Video Technology

Other professional sports incorporate modern technology to get on-field decisions correct. Cricket and tennis have ball-tracking simulations; both forms of rugby and other sports also have video replay technology for the top games. The argument against this is that play is disrupted, and the flow of the match is halted but, in truth, these decisions take no more than 30 or 40 seconds, and the most correct and fair result is applied. Some argue that this builds up the drama for both the TV viewer and, where there are giant screens available, to the supporter in the ground. When you consider how much time is spent arguing over whether or not decisions were correct, what is an extra 40 seconds during the match time? Of course, the game clock is stopped during this scrutiny by a 4th official, so no one is disadvantaged. Penalty incidents, bookings, deflections for corners and close offside decisions could all be impacted. I would recommend that video technology could be called upon at any time by the referee, but also optionally once per half by each team, and the request is not lost if the challenge is subsequently successful. FIFA should adopt video technology now, fact!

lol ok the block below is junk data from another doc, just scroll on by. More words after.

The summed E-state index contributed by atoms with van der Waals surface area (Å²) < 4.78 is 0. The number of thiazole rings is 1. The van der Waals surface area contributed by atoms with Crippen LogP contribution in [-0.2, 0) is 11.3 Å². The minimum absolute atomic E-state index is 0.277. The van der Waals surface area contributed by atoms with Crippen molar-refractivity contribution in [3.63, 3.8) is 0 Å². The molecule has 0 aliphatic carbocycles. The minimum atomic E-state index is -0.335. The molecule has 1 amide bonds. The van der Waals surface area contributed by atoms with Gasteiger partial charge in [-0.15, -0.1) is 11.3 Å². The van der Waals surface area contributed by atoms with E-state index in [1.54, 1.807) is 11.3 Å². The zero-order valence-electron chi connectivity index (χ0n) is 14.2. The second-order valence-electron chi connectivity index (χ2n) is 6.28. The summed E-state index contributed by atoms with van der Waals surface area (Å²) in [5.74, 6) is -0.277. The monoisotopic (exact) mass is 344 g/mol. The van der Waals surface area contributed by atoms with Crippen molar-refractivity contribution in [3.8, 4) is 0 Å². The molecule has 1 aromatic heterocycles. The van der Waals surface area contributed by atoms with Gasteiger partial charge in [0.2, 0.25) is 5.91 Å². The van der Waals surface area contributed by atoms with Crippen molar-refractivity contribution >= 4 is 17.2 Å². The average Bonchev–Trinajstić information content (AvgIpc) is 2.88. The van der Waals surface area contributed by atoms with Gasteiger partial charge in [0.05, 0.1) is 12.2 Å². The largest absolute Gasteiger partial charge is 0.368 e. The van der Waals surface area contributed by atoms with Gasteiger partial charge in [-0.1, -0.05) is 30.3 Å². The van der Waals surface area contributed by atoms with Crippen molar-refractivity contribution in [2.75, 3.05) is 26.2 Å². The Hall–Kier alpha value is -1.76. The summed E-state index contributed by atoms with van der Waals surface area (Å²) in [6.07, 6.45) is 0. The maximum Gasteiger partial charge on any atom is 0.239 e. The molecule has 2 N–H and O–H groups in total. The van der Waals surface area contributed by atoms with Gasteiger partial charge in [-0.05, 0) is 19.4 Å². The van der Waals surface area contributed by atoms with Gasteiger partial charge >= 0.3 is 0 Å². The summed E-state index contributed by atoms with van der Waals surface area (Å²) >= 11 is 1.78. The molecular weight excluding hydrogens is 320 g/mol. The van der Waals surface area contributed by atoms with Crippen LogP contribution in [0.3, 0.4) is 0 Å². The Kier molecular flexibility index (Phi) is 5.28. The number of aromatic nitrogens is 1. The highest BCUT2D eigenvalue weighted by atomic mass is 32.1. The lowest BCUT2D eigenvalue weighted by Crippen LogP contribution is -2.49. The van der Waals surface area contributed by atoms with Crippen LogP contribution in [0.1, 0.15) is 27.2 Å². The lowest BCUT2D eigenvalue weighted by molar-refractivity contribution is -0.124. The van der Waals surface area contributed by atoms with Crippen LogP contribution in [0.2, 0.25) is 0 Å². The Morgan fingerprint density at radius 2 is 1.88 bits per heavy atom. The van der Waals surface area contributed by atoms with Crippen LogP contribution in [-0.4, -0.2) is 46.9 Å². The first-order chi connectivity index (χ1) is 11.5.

Diving

Feigning injury to get another player booked is almost as bad as fouling an opponent. The excruciating agony etched across the faces of players who have received the merest of taps on the ankle or an awkward-looking fall following a collision defies belief. Two minutes later, they can be seen running around like young puppies. Pack it in, it is cheating. A yellow card, a fine and a sin bin will solve this.

Backchat/Respect